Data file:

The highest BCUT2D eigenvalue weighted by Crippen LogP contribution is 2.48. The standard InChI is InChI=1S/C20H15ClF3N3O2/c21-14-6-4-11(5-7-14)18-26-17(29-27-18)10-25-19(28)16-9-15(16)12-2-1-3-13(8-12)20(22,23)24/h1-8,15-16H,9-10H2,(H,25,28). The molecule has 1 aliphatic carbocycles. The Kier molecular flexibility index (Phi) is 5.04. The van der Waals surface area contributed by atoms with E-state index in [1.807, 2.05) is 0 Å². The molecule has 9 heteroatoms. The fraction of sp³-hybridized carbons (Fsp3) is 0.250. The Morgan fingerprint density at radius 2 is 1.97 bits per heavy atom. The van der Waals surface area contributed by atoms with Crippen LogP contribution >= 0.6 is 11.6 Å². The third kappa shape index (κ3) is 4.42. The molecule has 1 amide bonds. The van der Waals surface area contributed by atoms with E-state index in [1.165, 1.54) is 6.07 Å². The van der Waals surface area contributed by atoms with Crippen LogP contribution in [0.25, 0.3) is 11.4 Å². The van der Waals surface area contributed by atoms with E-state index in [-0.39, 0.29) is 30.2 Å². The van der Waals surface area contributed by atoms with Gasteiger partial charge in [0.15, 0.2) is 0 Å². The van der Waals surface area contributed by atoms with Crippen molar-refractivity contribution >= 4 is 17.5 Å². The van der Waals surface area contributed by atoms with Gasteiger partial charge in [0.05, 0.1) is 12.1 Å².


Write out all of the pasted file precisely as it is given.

The highest BCUT2D eigenvalue weighted by Crippen LogP contribution is 2.48. The standard InChI is InChI=1S/C20H15ClF3N3O2/c21-14-6-4-11(5-7-14)18-26-17(29-27-18)10-25-19(28)16-9-15(16)12-2-1-3-13(8-12)20(22,23)24/h1-8,15-16H,9-10H2,(H,25,28). The molecule has 1 aliphatic carbocycles. The Kier molecular flexibility index (Phi) is 5.04. The van der Waals surface area contributed by atoms with E-state index in [1.807, 2.05) is 0 Å². The molecule has 9 heteroatoms. The fraction of sp³-hybridized carbons (Fsp3) is 0.250. The Morgan fingerprint density at radius 2 is 1.97 bits per heavy atom. The van der Waals surface area contributed by atoms with Crippen LogP contribution >= 0.6 is 11.6 Å². The third kappa shape index (κ3) is 4.42. The molecule has 1 amide bonds. The van der Waals surface area contributed by atoms with E-state index in [1.165, 1.54) is 6.07 Å². The van der Waals surface area contributed by atoms with Crippen LogP contribution in [0.25, 0.3) is 11.4 Å². The van der Waals surface area contributed by atoms with E-state index in [-0.39, 0.29) is 30.2 Å². The van der Waals surface area contributed by atoms with Gasteiger partial charge in [0.15, 0.2) is 0 Å². The van der Waals surface area contributed by atoms with Crippen molar-refractivity contribution >= 4 is 17.5 Å². The van der Waals surface area contributed by atoms with Gasteiger partial charge in [0.05, 0.1) is 12.1 Å².